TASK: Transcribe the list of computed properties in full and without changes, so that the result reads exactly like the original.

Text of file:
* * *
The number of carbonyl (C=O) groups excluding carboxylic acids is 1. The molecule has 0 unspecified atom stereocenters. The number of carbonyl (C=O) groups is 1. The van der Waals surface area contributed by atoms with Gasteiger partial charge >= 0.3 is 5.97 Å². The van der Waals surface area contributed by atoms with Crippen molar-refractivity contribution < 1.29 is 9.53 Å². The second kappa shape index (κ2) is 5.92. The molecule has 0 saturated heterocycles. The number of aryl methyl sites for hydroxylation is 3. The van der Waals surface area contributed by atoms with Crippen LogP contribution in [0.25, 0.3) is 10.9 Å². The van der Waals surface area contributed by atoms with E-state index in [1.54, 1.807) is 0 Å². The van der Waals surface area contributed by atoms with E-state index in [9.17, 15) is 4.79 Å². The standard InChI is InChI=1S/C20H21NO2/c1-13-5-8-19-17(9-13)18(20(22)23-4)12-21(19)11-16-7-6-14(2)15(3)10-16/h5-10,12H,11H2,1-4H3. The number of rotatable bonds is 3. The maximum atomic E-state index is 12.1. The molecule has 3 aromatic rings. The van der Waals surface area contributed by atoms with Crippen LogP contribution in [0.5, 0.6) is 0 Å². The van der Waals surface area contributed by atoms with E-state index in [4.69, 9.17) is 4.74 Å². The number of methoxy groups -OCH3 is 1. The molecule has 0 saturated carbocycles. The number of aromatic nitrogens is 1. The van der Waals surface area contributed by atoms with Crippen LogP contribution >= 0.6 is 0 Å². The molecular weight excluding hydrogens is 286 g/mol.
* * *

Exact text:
The number of carbonyl (C=O) groups excluding carboxylic acids is 1. The molecule has 0 unspecified atom stereocenters. The number of carbonyl (C=O) groups is 1. The van der Waals surface area contributed by atoms with Gasteiger partial charge >= 0.3 is 5.97 Å². The van der Waals surface area contributed by atoms with Crippen molar-refractivity contribution < 1.29 is 9.53 Å². The second kappa shape index (κ2) is 5.92. The molecule has 0 saturated heterocycles. The number of aryl methyl sites for hydroxylation is 3. The van der Waals surface area contributed by atoms with Crippen LogP contribution in [0.25, 0.3) is 10.9 Å². The van der Waals surface area contributed by atoms with E-state index in [1.54, 1.807) is 0 Å². The van der Waals surface area contributed by atoms with E-state index in [9.17, 15) is 4.79 Å². The standard InChI is InChI=1S/C20H21NO2/c1-13-5-8-19-17(9-13)18(20(22)23-4)12-21(19)11-16-7-6-14(2)15(3)10-16/h5-10,12H,11H2,1-4H3. The number of rotatable bonds is 3. The maximum atomic E-state index is 12.1. The molecule has 3 aromatic rings. The van der Waals surface area contributed by atoms with Crippen LogP contribution in [0.5, 0.6) is 0 Å². The van der Waals surface area contributed by atoms with E-state index in [4.69, 9.17) is 4.74 Å². The number of methoxy groups -OCH3 is 1. The molecule has 0 saturated carbocycles. The number of aromatic nitrogens is 1. The van der Waals surface area contributed by atoms with Crippen LogP contribution >= 0.6 is 0 Å². The molecular weight excluding hydrogens is 286 g/mol.